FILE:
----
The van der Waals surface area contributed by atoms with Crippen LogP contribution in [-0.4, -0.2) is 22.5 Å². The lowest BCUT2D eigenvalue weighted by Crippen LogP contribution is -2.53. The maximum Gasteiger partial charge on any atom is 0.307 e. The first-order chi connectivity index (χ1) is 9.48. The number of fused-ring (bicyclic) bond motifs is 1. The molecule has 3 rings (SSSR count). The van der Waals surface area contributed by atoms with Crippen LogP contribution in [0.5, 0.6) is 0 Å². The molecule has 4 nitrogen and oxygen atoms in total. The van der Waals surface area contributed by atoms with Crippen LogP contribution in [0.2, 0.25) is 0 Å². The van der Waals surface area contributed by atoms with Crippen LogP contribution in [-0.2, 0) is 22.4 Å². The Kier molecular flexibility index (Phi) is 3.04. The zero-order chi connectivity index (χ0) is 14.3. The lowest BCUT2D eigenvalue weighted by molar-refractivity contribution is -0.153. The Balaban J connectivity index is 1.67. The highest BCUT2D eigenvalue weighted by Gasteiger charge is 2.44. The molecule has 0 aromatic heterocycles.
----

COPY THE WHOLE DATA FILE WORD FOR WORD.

The van der Waals surface area contributed by atoms with Crippen LogP contribution in [-0.4, -0.2) is 22.5 Å². The lowest BCUT2D eigenvalue weighted by Crippen LogP contribution is -2.53. The maximum Gasteiger partial charge on any atom is 0.307 e. The first-order chi connectivity index (χ1) is 9.48. The number of fused-ring (bicyclic) bond motifs is 1. The molecule has 3 rings (SSSR count). The van der Waals surface area contributed by atoms with Crippen LogP contribution in [0.5, 0.6) is 0 Å². The molecule has 4 nitrogen and oxygen atoms in total. The van der Waals surface area contributed by atoms with Crippen LogP contribution in [0.2, 0.25) is 0 Å². The van der Waals surface area contributed by atoms with Crippen LogP contribution in [-0.2, 0) is 22.4 Å². The Kier molecular flexibility index (Phi) is 3.04. The zero-order chi connectivity index (χ0) is 14.3. The lowest BCUT2D eigenvalue weighted by molar-refractivity contribution is -0.153. The Balaban J connectivity index is 1.67. The highest BCUT2D eigenvalue weighted by Gasteiger charge is 2.44. The molecule has 0 aromatic heterocycles.